Keep voting. It’s imperfect but I think it’s important to exercise all civic duties and privileges as mindful citizens. Exercise and defend every other right as much as possible.

Participate directly in the election process above and beyond voting. Try to understand the process up close and exert whatever pressure is possible to hold the system accountable. Contact representatives directly. Learn details about your own district is organized. I think lots of problems seem insoluble because we are detached from them. Getting your hands on something directly informs insights that are hard to come by from a distance.

Divest from banks and major financial institutions if possible. Stop paying interest where possible. Stop consuming products created by people who don’t endorse the spirit or letter of our societal principles…. however you define them. I feel like an overall reduction in consumption, particularly compulsive consumption will be ultimately one of the most empowering things a citizen can do.

Talk to people. Converse with your fellow citizens especially those with whom you disagree in a spirit of cooperation. Try to defuse and nullify the poisonous contempt that characterizes much of our discourse right now.

Think critically about the real role of government and its relationship to society. It occurs to me that we still have a lot of obsolete tribalism and weird psychological fixations with regard to our leaders. Lets try and separate our personal affection or lack thereof for public figures from our estimation of their competence. The office of the President, in particular I think has been eroded by an array of superficial expectations.

We should be more educated. Incompetent citizens elect incompetent leaders. I won’t name names here.

That’s all I got for now but I’m game for more suggestions.

First off (says the broken record), both parties are almost entirely constrained by oligarchs. So even the most well intended initiatives and policies - from both parties - are distorted and fouled.

That said, I like your list brick! A few more:

- Support better education. Teach critical thinking. Get corporations out of education. Support good teachers.
- Decentralize when possible. Get partially off the grid, Buy local.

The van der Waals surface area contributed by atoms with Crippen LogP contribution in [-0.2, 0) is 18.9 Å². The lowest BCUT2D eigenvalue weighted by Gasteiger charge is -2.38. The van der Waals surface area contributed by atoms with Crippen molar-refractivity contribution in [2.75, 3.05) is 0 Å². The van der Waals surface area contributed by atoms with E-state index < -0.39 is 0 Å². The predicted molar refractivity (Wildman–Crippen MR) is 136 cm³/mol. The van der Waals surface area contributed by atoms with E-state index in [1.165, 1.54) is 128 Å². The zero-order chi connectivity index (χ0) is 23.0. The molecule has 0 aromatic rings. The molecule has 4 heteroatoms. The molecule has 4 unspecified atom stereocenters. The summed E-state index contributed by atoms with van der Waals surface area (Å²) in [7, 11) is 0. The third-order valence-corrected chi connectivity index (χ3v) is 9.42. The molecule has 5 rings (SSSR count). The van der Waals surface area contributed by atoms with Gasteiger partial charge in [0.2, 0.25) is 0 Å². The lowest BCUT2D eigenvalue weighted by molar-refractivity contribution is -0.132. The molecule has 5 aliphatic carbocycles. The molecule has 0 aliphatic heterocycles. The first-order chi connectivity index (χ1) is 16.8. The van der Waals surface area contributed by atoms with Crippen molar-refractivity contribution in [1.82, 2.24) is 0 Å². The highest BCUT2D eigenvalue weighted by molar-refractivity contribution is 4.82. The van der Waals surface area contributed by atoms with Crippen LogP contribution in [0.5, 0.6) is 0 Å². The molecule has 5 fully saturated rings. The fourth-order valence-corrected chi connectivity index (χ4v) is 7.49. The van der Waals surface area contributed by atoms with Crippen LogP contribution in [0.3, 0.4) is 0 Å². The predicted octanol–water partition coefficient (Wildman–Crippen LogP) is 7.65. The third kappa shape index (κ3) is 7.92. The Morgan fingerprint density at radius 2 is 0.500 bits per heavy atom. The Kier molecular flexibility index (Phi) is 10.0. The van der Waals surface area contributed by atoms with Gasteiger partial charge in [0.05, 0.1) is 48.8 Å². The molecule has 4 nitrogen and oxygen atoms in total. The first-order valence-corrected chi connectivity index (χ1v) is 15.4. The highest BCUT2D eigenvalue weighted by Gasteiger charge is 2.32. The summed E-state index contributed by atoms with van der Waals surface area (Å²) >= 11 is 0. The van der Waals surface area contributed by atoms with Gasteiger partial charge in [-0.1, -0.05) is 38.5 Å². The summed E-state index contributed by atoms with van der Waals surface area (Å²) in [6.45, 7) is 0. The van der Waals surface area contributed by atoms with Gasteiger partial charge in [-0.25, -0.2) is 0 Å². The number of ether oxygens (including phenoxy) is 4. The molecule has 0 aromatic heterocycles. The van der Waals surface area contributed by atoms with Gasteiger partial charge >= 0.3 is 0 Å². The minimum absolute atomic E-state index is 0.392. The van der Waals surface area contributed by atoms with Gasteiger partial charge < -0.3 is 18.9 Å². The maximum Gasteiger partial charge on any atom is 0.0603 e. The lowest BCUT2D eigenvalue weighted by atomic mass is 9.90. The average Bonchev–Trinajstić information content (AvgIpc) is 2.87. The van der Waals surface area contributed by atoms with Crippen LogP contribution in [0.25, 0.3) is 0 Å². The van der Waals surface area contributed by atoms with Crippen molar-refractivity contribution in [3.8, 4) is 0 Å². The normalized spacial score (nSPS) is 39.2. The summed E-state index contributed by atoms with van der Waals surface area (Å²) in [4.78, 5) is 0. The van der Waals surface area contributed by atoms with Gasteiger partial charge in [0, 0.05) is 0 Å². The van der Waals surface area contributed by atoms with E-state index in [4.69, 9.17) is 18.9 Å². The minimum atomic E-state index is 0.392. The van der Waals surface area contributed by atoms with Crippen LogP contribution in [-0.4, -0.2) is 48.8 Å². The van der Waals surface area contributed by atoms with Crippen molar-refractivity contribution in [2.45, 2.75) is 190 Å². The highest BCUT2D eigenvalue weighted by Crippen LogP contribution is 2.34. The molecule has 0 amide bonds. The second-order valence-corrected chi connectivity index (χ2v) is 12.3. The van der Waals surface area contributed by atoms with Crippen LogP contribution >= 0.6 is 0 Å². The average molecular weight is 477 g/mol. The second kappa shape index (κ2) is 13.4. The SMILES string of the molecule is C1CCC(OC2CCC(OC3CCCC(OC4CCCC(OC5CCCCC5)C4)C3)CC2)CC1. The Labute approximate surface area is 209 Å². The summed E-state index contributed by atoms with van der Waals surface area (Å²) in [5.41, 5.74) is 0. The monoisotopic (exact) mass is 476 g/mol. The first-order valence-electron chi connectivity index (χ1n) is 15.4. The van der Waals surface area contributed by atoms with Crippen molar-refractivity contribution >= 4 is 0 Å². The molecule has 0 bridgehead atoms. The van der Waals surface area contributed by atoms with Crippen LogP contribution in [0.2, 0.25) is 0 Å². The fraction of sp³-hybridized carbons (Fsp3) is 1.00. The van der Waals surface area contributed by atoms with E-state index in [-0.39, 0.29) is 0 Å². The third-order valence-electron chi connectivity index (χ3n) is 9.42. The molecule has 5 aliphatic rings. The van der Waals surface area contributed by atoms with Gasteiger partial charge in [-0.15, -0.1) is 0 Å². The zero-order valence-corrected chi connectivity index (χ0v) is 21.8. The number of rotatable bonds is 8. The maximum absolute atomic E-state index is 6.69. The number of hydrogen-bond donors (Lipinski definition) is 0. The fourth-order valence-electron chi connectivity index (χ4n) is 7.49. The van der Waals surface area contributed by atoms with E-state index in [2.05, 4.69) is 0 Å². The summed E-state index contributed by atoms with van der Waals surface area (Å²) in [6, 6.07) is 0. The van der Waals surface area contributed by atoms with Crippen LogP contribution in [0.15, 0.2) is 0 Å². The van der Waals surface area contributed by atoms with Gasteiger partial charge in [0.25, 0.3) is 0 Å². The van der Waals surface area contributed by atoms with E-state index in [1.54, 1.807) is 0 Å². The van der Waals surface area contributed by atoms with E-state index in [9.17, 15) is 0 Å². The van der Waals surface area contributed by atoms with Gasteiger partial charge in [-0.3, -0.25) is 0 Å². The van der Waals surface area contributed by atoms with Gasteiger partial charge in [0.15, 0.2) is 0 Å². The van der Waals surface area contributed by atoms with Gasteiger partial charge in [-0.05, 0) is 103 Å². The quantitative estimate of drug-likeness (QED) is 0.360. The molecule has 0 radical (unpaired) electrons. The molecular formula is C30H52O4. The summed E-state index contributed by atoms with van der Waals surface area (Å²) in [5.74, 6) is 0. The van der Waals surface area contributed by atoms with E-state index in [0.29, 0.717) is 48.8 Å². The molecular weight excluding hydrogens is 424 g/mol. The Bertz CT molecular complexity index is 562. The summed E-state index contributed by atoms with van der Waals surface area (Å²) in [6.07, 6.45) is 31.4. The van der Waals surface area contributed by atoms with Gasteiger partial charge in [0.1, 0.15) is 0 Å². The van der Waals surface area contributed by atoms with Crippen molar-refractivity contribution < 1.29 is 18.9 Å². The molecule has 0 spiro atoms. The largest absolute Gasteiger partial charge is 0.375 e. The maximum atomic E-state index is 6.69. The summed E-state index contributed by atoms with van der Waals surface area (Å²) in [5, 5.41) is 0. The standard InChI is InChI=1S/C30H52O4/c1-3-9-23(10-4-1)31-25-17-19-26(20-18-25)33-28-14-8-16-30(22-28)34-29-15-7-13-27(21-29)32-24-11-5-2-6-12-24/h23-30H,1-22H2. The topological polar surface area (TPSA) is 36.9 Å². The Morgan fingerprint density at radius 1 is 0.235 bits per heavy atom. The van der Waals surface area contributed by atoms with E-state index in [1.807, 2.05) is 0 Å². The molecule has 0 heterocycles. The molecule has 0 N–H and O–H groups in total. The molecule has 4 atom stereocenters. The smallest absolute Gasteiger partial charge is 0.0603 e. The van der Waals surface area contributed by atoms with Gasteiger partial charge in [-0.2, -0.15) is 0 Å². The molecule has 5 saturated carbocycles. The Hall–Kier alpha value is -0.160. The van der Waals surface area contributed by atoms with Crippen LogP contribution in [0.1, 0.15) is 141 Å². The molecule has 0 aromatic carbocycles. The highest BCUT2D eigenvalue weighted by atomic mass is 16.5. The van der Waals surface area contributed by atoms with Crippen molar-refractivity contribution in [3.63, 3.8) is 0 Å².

- Question Authority : )

 
 
TheAnal_lyticPhilosopher
 
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TheAnal_lyticPhilosopher
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10 August 2018 09:21
 
Brick Bungalow - 22 December 2017 12:56 AM

For background I was a registered Republican in the nineties and now identify as independent. I have never registered with any other party.

The United States currently operates under a two party system. At least thats the official line. The two parties ostensibly correspond to the right and left or conservative and liberal ends of a cultural spectrum. I understand that this is a gross oversimplification. That is is parcel to the point.

Left and right correspond to a respective set of cultural preferences and to specific strategies for problem solving. For this reason they also correspond to different and frequently opposed sets of cultural institutions including schools, law firms, lobbyist groups, media and non profit concerns.

I will argue that we might reduce left and right conceptually by a sort of algebraic equation where we list all the essential facets of each and cancel that which is functionally common. Both employ similar kinds of subterfuge. Both emphasize party loyalty. Both deliberately generalize the other in the negative. The list goes on. If we eliminate everything that can be ascribed to both sides we are left with some kind of undergraduate civics definition. Plug in your own terms here just please don’t be derogatory or sub referential. I think we want an efficiently charitable description.

My worry is that the distilled consensus definition for these ideas does not meaningfully correspond to the behavior of elected officials in either case. If this is true and true for similar reasons it becomes very difficult to prefer one party over the other on reasons of principle. It starts to look like there is something broken in the substrate. Something that the ascendance of either party will be helpless (even if willing) to repair.

I’m curious if forum members feel there is a real and substantive divide between the parties. For myself I suspect there is not. I think there is a different theory in principle but that difference rarely translates into practice. I think there are minority of civil servants who are trying to represent the intentions of our founding documents but its nearly impossible given the current terrain. I feel like liberal versus conservative is a sort of inside joke to wealthy investors. Politicians have to stick to a script and maintain an image and nourish static alliances so their identity probably gains some traction but I feel like its arbitrary. Especially now. Trump being the ultimate proof-of-concept. The avatar of politics-as-social-engineering. His election was a kind of nail in the coffin of any suspicion that that these categories are truly meaningful.

I’m very unhappy with this conclusion. My hope is that someone will talk me out of it. Or at least buy me a few stiff drinks.

I’m afraid I have to buy you the stiff drinks, my friend.  I agree with you entirely.  Well put.  I don’t know what could save us now.